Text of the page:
Audi Q4 e-tron 2021 review – a premium take on VW’s ID.4?

The new Q4 is wide of the mark in key areas, but is sure to sell in numbers that will deem this irrelevant

Evo rating
  • Spacious; wide model range; it's got the right badge
  • Ride and handling balance out of kilter; expensive

The new midsize Audi Q4 e-tron is an important car for the premium German marque, as not only does it push ahead with Audi’s electric car agenda, but it will also be the model to democratise its EV range, costing far less than its expensive e-tron SUV and GT. As a result, Audi is ambitiously forecasting the new Q4 will be its second-highest-selling model in the UK behind the A3 in the next two to three years, filling its niche with a spread of variants in two body styles. Yet while Audi’s sales forecasts are likely to be proven right, the actual car it has built for the job is what we’re more interested in, as this third all-electric model from Audi should take on board everything it has learnt from its other EV models and bundle it into a more affordable and commercially lucrative package.

Peel away the skin and you’ll notice that this Audi takes its underpinnings from Volkswagen, adopting the MEB platform shared with the ID.3 and ID.4, and also therefore Skoda’s Enyaq and Cupra’s Born. Yet Audi has arguably jumped the gun with its Q4, as while it may have been beaten onto the market by most of its cousins, with two body styles, battery packs and powertrain layouts available from launch, the Q4 is already the most diverse of its extended VW family.

Its connection to these models is clear, as underneath the complex (some might say fussy) bodywork is a familiar cab-forward silhouette, long wheelbase and short overhangs. Both standard and Sportback bodies are styled identically, save for the latter’s roofline which dips down towards the rear giving it a fastback rear end.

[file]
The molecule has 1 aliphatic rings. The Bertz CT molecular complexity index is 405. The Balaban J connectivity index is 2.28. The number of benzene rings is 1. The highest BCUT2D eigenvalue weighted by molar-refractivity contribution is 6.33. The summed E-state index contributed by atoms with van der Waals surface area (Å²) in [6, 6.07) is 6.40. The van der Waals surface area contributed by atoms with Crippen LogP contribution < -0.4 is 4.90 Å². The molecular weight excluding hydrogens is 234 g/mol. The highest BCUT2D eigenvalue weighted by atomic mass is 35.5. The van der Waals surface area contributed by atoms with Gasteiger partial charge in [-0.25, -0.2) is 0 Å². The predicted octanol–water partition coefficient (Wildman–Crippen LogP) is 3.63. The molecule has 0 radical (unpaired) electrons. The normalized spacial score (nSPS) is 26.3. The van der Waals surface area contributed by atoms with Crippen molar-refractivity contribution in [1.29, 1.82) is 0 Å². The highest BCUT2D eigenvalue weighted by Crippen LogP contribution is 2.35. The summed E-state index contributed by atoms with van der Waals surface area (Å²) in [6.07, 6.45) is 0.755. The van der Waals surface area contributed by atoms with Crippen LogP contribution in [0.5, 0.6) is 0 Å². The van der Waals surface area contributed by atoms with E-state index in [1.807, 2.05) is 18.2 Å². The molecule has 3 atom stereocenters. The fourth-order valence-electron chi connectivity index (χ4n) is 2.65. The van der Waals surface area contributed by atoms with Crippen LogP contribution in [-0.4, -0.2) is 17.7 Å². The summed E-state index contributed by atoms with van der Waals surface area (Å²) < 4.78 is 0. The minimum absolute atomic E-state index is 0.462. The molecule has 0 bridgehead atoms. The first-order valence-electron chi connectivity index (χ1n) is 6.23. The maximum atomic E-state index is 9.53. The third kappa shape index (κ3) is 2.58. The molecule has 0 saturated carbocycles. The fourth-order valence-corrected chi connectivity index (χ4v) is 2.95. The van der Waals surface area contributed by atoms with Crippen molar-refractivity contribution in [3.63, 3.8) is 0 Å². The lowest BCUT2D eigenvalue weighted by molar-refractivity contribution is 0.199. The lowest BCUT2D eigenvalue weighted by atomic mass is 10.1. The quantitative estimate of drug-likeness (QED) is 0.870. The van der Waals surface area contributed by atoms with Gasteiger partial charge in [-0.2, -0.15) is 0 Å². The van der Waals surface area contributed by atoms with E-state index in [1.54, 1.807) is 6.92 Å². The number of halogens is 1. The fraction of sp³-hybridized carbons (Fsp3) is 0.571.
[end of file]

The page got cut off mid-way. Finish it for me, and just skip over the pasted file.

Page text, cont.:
Entry-level cars make do with just a single rear-mounted motor with either 167bhp or 204bhp outputs, but it’s the 300bhp dual-motor option we’re driving here which adds a motor to the front axle, also making it all-wheel drive. All variants are then powered from a battery pack that lies under the cabin floor, with the motors integrated into the axles. Battery options are either 52kWh or 77kWh, with the smaller pack reserved for the entry-level 167bhp variant. Real-world range is competitive across the board, with single-motor variants paired with the larger battery pack capable of around 300 miles (323 miles claimed), although dual-motor variants are more likely to hover around 250-270 miles (295 miles claimed). 

So with all this shared hardware how does the Q4 justify its premium status? Audi says this is through peerless design excellence, build quality and technology, something the company has largely managed to achieve during its transformation over the last two decades. And it’s these qualities the new Q4 needs to portray, as the £4000 premium over the cost of the larger ID.4 and Enyaq needs to be explained somehow.